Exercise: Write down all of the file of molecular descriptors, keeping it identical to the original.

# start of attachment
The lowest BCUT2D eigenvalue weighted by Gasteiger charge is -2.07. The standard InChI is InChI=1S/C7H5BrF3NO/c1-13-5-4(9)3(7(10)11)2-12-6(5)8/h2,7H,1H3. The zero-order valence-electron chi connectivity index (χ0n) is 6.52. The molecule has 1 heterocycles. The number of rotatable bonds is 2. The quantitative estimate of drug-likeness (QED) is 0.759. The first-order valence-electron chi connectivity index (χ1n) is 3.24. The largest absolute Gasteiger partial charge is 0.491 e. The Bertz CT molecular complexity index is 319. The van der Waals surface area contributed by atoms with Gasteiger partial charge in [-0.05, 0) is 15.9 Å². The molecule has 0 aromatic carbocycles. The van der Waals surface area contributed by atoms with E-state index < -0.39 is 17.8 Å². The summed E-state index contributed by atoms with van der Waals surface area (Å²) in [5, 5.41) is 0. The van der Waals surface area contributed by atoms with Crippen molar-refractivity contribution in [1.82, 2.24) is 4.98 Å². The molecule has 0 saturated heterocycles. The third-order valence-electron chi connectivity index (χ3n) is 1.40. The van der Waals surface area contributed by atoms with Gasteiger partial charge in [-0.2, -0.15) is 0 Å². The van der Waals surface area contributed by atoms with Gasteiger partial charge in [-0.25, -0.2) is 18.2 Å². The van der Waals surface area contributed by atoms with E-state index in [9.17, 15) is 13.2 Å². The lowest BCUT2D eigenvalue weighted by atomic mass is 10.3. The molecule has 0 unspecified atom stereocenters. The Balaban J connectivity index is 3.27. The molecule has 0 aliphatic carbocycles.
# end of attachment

The lowest BCUT2D eigenvalue weighted by Gasteiger charge is -2.07. The standard InChI is InChI=1S/C7H5BrF3NO/c1-13-5-4(9)3(7(10)11)2-12-6(5)8/h2,7H,1H3. The zero-order valence-electron chi connectivity index (χ0n) is 6.52. The molecule has 1 heterocycles. The number of rotatable bonds is 2. The quantitative estimate of drug-likeness (QED) is 0.759. The first-order valence-electron chi connectivity index (χ1n) is 3.24. The largest absolute Gasteiger partial charge is 0.491 e. The Bertz CT molecular complexity index is 319. The van der Waals surface area contributed by atoms with Gasteiger partial charge in [-0.05, 0) is 15.9 Å². The molecule has 0 aromatic carbocycles. The van der Waals surface area contributed by atoms with E-state index < -0.39 is 17.8 Å². The summed E-state index contributed by atoms with van der Waals surface area (Å²) in [5, 5.41) is 0. The van der Waals surface area contributed by atoms with Crippen molar-refractivity contribution in [1.82, 2.24) is 4.98 Å². The molecule has 0 saturated heterocycles. The third-order valence-electron chi connectivity index (χ3n) is 1.40. The van der Waals surface area contributed by atoms with Gasteiger partial charge in [-0.2, -0.15) is 0 Å². The van der Waals surface area contributed by atoms with Gasteiger partial charge in [-0.25, -0.2) is 18.2 Å². The van der Waals surface area contributed by atoms with E-state index in [9.17, 15) is 13.2 Å². The lowest BCUT2D eigenvalue weighted by atomic mass is 10.3. The molecule has 0 unspecified atom stereocenters. The Balaban J connectivity index is 3.27. The molecule has 0 aliphatic carbocycles.